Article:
So you’ve found what I call your “owner advocate,” that decision maker on your client’s team who believes in you and what your products and services stand for. Now what? Why not tap your advocate for referrals to other potential clients within their professional and personal network? These are people who would gladly meet with you, if the introduction is made using your advocate’s name.
Owner advocates are typically very busy people, making it challenging to get face time with them in order to ask for referrals and introductions. In one instance, I was actually told multiple times by my owner advocate’s personal assistant that I wouldn’t be able to get on his schedule because of how “busy” he was.
It was time to get creative. After spending many weeks conducting the initial enhanced benefits enrollment at the corporate headquarters where he worked, I noticed that my owner advocate was always in early and that he was a huge fan of breakfast. So rather than try to pin him down in the middle of his busy day, I simply asked him if he’d let me treat him to an early morning breakfast to thank him for his advocacy during the enrollment. To my surprise, he gladly took me up on my offer, thus reminding me of a well-known pearl of wisdom from ‘The Great-One,’ Wayne Gretzky “You miss 100% of the shots you don’t take.”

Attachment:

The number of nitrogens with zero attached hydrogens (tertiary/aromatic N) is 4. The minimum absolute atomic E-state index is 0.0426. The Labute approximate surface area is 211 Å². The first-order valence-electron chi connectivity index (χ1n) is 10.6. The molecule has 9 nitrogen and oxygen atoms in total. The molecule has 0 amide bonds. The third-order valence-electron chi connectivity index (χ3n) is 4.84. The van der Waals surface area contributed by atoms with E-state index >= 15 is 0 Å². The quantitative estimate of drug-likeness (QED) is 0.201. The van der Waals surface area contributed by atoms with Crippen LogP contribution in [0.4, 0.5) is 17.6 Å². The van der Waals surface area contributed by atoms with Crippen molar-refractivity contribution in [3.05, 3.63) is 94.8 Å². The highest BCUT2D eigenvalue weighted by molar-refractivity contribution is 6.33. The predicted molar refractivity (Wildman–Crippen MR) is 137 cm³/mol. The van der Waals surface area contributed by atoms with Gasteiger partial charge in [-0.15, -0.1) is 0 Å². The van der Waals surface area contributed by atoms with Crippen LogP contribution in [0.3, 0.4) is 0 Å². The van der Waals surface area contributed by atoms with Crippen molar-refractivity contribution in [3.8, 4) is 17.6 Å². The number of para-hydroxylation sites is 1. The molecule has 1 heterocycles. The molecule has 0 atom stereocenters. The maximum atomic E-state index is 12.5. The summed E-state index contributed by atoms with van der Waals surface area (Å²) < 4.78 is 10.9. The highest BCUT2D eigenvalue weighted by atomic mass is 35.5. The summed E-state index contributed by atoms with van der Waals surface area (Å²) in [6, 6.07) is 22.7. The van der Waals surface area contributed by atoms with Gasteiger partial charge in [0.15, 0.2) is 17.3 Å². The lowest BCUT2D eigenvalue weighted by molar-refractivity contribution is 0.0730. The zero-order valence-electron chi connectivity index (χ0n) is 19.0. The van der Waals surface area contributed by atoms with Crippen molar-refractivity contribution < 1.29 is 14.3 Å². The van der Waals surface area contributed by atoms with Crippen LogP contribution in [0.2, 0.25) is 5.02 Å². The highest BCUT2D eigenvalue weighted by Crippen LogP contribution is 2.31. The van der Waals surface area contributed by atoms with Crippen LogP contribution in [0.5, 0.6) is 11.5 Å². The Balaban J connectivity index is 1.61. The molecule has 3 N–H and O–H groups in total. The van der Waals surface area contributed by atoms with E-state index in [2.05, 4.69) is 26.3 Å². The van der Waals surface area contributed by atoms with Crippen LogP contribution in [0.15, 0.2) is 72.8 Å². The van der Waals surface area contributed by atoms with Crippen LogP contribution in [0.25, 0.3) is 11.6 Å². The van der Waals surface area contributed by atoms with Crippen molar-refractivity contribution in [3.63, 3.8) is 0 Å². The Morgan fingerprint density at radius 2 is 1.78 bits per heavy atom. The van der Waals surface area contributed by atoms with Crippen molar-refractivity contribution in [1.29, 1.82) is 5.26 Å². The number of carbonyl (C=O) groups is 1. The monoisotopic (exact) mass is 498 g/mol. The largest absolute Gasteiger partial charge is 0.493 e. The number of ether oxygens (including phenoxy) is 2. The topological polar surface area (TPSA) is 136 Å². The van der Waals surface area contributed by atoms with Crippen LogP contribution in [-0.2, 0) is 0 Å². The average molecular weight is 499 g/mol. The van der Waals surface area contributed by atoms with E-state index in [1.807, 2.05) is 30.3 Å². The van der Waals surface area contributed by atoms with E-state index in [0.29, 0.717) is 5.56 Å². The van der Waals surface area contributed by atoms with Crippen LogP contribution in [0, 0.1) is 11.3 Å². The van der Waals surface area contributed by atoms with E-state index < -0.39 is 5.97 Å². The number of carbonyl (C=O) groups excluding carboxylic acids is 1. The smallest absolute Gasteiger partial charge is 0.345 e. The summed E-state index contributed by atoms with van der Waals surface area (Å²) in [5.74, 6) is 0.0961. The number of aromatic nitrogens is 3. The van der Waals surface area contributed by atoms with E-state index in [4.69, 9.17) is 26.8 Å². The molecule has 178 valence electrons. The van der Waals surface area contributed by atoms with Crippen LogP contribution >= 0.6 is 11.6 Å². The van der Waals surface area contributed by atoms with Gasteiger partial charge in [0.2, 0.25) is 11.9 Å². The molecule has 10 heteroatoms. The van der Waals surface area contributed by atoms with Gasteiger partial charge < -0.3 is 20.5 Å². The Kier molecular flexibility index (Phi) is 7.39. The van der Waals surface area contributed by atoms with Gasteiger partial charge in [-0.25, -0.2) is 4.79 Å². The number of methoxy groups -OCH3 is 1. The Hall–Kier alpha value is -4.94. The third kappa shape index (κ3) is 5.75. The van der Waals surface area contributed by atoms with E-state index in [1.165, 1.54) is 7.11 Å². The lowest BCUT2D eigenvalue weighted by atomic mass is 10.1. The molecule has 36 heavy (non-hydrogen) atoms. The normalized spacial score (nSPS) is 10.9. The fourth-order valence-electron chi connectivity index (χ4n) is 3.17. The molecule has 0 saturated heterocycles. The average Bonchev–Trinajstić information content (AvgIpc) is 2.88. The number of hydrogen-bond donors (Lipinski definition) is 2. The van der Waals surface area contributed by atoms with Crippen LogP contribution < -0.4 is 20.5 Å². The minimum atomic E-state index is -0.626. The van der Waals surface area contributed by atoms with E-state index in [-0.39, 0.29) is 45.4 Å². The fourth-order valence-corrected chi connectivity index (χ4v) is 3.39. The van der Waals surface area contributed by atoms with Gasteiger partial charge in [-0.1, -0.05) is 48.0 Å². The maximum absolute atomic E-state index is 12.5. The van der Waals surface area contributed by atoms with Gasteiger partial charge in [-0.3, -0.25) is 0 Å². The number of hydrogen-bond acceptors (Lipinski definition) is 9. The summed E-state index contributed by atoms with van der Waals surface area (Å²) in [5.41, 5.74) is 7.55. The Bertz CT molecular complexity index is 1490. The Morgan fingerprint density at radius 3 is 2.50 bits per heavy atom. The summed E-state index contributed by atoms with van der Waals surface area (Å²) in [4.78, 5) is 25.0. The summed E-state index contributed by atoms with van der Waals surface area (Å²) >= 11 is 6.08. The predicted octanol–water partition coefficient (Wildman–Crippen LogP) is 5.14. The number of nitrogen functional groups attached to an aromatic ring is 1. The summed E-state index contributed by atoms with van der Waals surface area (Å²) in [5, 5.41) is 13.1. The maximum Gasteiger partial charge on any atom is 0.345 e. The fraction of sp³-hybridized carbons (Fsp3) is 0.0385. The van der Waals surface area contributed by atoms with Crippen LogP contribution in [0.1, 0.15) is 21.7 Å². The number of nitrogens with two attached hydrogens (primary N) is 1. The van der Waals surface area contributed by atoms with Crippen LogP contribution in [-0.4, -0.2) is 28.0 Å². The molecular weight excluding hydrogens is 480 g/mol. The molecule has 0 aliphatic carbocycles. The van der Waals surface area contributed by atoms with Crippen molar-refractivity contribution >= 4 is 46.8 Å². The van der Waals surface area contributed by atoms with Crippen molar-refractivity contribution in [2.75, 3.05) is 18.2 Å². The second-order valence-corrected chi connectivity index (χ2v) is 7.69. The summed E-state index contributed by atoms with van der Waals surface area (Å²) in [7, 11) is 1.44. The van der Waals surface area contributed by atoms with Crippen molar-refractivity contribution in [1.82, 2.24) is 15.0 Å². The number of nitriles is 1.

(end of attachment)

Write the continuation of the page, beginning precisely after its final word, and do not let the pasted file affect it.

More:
As we were finishing up breakfast I went ahead and asked for introductions and referrals to folks in his professional and personal universe. His response was very positive, but similar to every response to this request I’ve ever received: “Sounds great, but I can’t think of anyone off the top of my head right now… why don’t you give me a bunch of your cards and I’ll hand them out…” I know that most of us have heard that before and sadly, if you’re similar to most agents, your response was probably something like “Sounds great, I appreciate your help.” You then wait intently by the phone for months on end for the phone call that never comes.
Fortune favors the bold
But on that particular day, my response was different—what some might call pretty bold. I asked him if I could make it quicker and easier by simply going through his contact list – in essence doing his homework for him. I explained that I’d write down every contact that I believed would be a good fit, and then I’d of course run the list by him before prospecting with it. His response was better than I could have ever imagined. Not only did he say that was fine, but told me that his assistant could help me with anything I needed. I immediately drove back to his office with him and got to work jotting down every contact I could find.
By the way, when I emailed him my newly created prospecting list full of his contacts – he responded with “I’m too busy to go through each one, but I trust you, so go ahead and contact them all and tell them I said they have to meet with you.” I guess that was the only time in my career that being told “I’m too busy” by a client was a great thing.
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